In order to accommodate your bird’s needs, you may need to move the cage to an isolated room for sleeping. This room should be as quiet as possible and the windows equipped with thick curtains to limit outside light. By setting the room lights on a timer, you can control your bird’s photoperiod so as to make it relatively independent of what is going on in the rest of the house.

Day length manipulation is a breeding tool that has long been used by hobbyists and in the zoo and poultry breeding industries. I will cover specific techniques in a future article.

An interesting article concerning avian photoperiods is posted at:


To read more about bird lighting, check out this article from Frank’s archive:

Providing the Proper Amount of Light to Pet Birds

Providing the Proper Type and Amount of Light to Pet Birds

Those working with birds in zoological collections, commercial aviaries and poultry farms have long recognized that the behavior and health of the animals under their care seemed influenced by the quality and amount of light that they received. It many cases, breeding behavior and egg production also seemed linked to light in some way. Observant hobbyists also realize that parrots, canaries, finches and a host of other birds seem to do much better when exposed to natural sunlight. Perhaps you have noticed that birds housed in outdoor exhibits at zoos, or observed in the wild, seem more vigorous, active and brighter in color than individuals of the same species kept indoors?

Details concerning the specific needs of captive birds as regards light quality and quantity are still lacking in some respects, but a great deal has been learned. Much of this information has come as a byproduct of the exploding interest in captive reptiles, many of which fail to thrive if not provided with appropriate lighting regimes.

We now know that most commonly kept bird species rely upon ultraviolet light of a specific type (UVB with a wavelength of 295-310 nanometers) in order to synthesize Vitamin D (if experience with reptiles is any guide, nocturnal species such as owls and nightjars are likely able to obtain adequate amounts of Vitamin D from their diet). Exposure to UVB in this wavelength is also critical to normalization of the calcium/phosphorus ratio. Birds also sense ultraviolet light of another type, commonly known as UVA, as well as the colors red, green and blue (in this regard they are said to have tetrachromatic vision). UVA light provides the aforementioned colors, when viewed by birds, with a certain “tone” that we humans do not sense. Without UVA, birds will not see these colors properly, and their behavior and health will be negatively affected.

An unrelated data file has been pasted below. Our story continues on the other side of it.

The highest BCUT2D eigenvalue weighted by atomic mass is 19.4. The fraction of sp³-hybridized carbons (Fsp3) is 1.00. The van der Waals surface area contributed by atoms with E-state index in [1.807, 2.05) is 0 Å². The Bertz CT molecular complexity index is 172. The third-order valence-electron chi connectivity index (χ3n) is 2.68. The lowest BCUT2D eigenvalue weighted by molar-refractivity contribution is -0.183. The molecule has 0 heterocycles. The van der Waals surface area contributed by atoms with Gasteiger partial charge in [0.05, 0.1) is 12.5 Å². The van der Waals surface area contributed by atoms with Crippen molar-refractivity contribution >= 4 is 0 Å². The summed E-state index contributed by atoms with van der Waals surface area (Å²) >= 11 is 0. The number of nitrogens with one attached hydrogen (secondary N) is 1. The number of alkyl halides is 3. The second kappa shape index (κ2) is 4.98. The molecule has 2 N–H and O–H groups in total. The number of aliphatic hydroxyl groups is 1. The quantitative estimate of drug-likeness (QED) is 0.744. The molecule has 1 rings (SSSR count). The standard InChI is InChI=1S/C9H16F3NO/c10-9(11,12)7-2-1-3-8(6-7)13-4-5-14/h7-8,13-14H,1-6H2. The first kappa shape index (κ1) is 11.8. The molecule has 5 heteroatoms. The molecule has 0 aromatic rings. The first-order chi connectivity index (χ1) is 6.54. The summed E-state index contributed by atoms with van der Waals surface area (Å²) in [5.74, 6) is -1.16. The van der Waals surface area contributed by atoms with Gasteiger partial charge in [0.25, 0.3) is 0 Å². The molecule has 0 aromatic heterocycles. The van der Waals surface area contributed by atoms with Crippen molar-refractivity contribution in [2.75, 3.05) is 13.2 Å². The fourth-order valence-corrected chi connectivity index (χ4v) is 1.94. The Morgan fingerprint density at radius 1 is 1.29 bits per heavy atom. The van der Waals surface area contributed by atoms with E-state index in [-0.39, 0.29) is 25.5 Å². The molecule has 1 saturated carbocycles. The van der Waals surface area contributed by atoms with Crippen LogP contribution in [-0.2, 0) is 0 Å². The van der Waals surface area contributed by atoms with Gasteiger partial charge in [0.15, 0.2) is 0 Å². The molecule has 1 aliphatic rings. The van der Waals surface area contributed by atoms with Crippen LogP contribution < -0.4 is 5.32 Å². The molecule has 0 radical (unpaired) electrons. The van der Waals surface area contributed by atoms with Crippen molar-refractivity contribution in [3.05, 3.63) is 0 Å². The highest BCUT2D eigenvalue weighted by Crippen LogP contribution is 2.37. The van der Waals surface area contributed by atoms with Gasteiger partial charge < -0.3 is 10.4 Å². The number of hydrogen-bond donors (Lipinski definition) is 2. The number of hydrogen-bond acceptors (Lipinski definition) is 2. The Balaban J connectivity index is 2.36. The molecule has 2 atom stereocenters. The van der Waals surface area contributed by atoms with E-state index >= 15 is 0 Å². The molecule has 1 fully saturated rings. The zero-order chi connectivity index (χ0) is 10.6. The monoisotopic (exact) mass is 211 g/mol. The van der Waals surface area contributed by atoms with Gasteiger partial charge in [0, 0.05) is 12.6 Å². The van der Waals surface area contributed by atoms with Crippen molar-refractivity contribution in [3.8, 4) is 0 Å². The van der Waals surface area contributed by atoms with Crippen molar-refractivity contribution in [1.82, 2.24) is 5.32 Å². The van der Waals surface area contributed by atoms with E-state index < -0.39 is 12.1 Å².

Most birds have the number of ways of assessing the quality and duration of the light to which they are exposed, and of conveying that information to the brain. Details concerning light quality are sensed by the retina and relayed to the pituitary gland. The Harderian Gland, locating near the eye, sends information concerning wavelength and photoperiod to the pineal gland. The pineal gland, thyroid gland and hypothalamus use this information to affect the functioning of other organs and of behavior in general. Insufficient or inappropriate levels of UVB or UVA, and daylight periods that are too long or to short, can lead to a host of problems in the functioning of these glands. So, if the quality of the light is not sufficient (i.e. “full spectrum”, or similar to that supplied by natural sunlight), critical glands will malfunction and will, in turn, negatively affect a number of important organs and processes.

To read the rest of this article, click here.